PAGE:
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Roles of parents, teachers have merged, education must be founded on compassion

The lockdown could not have been anticipated. But, in retrospect, this crisis has given us an opportunity to usher in a new era of learning, one that is based on the fundamental principles of schooling — care, concern, and compassion.

Written by Shailendra Sharma | Updated: May 15, 2020 9:52:34 am
Online education, education news, online courses, online courses india, online courses for students, UGC rules, covid-19 lockdown, coronavirus Nearly 68 per cent of the students in higher classes have access to a smartphone — a more staggered and online approach has been adopted for them.

“I hope my children have eaten today.” “I called all 35 children from my class yesterday. I could not get through to three of them. Hope they are fine.” “Rahul barely sits for 10 minutes in one place. I wonder how he is coping with confinement. I hope he is not stepping out.” These were the remarks of the Delhi government teachers whom we called for their views on how to support the learning of children during the lockdown.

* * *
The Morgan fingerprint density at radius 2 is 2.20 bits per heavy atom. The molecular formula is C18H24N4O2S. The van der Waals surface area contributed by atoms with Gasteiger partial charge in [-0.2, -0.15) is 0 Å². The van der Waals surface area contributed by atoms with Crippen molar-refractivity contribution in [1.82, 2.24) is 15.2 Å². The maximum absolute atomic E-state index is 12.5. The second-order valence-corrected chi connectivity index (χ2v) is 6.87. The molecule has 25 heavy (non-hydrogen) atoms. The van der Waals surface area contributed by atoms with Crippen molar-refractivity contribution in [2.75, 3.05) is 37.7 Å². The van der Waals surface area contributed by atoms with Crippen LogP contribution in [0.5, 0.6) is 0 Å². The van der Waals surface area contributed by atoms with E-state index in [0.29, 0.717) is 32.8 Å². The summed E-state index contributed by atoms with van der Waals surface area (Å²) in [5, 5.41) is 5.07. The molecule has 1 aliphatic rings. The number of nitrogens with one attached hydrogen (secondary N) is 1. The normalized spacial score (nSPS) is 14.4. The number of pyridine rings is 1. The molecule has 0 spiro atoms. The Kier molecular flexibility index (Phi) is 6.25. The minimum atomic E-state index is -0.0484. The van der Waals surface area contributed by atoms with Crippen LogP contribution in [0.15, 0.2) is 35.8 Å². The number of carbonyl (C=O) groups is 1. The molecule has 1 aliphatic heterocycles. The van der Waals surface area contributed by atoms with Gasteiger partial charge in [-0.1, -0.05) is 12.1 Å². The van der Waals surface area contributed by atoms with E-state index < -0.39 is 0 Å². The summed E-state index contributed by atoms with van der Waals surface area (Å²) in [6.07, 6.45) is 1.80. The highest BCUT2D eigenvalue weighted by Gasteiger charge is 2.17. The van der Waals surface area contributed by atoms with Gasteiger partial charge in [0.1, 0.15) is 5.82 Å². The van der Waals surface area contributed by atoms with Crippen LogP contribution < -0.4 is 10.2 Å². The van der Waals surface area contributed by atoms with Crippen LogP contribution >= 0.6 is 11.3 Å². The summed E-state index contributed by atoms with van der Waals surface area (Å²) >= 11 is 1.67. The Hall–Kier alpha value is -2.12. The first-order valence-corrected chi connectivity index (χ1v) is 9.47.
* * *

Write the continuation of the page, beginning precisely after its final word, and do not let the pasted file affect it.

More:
Next, we called a few parents. One of them asked, “When will she get her textbooks?” “Every year she gets her books for the next class in April, but this year we don’t know whether she is in a new class. When will she start going to school?” Another parent was a bit worried: “My son wanted to join engineering college after school. With so many days of schooling lost, will he get enough time to prepare?”

In another time, whether the child has eaten or not would have been the concern of parents, and if the child is learning well, a concern of teachers. But not anymore. This distinction has blurred during the lockdown. Everyone is worried about the well-being of children. Therefore, any teaching-learning approach has to be imbued with care, concern, and compassion. It is in this context that the Delhi government launched its initiative, “Parenting in the time of corona”. It seeks to combine the role of parents and teachers and encourage them to step into each other’s shoes.

A generic “happiness class for family” was introduced for all children and their families. For about a fortnight, government teachers conducted daily online classes on two distinct components of the happiness curriculum — the practice of mindfulness and self-reflection through stories and activities. Daily viewership of these classes on social media platforms averaged about 40,000.

To ensure the continuous learning of children in Delhi’s government-run schools, a two-fold strategy has been adopted. One, for younger children up to class eight, using a non-internet based approach and second, for older children, in classes nine to 12 using the internet.